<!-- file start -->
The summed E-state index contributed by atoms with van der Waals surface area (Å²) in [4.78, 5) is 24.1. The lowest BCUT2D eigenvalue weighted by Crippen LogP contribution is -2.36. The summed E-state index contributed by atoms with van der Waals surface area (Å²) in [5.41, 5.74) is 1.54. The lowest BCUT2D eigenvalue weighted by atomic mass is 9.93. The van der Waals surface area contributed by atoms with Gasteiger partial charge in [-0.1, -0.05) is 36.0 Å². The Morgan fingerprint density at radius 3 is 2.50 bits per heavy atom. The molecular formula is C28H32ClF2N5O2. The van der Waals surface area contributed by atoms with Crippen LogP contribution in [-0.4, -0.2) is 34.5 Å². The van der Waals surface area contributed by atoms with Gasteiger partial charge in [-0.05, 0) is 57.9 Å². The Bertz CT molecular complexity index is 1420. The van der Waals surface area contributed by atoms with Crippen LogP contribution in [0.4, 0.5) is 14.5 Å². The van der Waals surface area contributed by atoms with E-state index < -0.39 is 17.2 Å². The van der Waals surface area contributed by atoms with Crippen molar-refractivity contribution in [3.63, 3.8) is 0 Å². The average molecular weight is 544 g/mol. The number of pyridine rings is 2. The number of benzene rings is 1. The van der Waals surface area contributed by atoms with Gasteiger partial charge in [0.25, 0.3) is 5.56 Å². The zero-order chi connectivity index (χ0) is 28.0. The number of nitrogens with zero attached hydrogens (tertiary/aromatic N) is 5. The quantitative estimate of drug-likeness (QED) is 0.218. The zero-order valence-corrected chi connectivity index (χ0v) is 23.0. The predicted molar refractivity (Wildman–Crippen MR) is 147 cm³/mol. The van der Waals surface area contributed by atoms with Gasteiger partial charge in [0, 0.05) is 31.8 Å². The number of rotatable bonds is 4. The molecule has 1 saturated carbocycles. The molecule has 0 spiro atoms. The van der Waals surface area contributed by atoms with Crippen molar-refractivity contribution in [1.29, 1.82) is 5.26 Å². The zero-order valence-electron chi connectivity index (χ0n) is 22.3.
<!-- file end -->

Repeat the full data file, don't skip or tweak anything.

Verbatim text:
The summed E-state index contributed by atoms with van der Waals surface area (Å²) in [4.78, 5) is 24.1. The lowest BCUT2D eigenvalue weighted by Crippen LogP contribution is -2.36. The summed E-state index contributed by atoms with van der Waals surface area (Å²) in [5.41, 5.74) is 1.54. The lowest BCUT2D eigenvalue weighted by atomic mass is 9.93. The van der Waals surface area contributed by atoms with Gasteiger partial charge in [-0.1, -0.05) is 36.0 Å². The Morgan fingerprint density at radius 3 is 2.50 bits per heavy atom. The molecular formula is C28H32ClF2N5O2. The van der Waals surface area contributed by atoms with Crippen LogP contribution in [-0.4, -0.2) is 34.5 Å². The van der Waals surface area contributed by atoms with Gasteiger partial charge in [-0.05, 0) is 57.9 Å². The Bertz CT molecular complexity index is 1420. The van der Waals surface area contributed by atoms with Crippen LogP contribution in [0.4, 0.5) is 14.5 Å². The van der Waals surface area contributed by atoms with E-state index < -0.39 is 17.2 Å². The van der Waals surface area contributed by atoms with Crippen molar-refractivity contribution in [3.63, 3.8) is 0 Å². The average molecular weight is 544 g/mol. The number of pyridine rings is 2. The number of benzene rings is 1. The van der Waals surface area contributed by atoms with Gasteiger partial charge in [0.25, 0.3) is 5.56 Å². The zero-order chi connectivity index (χ0) is 28.0. The number of nitrogens with zero attached hydrogens (tertiary/aromatic N) is 5. The quantitative estimate of drug-likeness (QED) is 0.218. The zero-order valence-corrected chi connectivity index (χ0v) is 23.0. The predicted molar refractivity (Wildman–Crippen MR) is 147 cm³/mol. The van der Waals surface area contributed by atoms with Gasteiger partial charge in [0, 0.05) is 31.8 Å². The number of rotatable bonds is 4. The molecule has 1 saturated carbocycles. The molecule has 0 spiro atoms. The van der Waals surface area contributed by atoms with Crippen molar-refractivity contribution in [1.29, 1.82) is 5.26 Å². The zero-order valence-electron chi connectivity index (χ0n) is 22.3.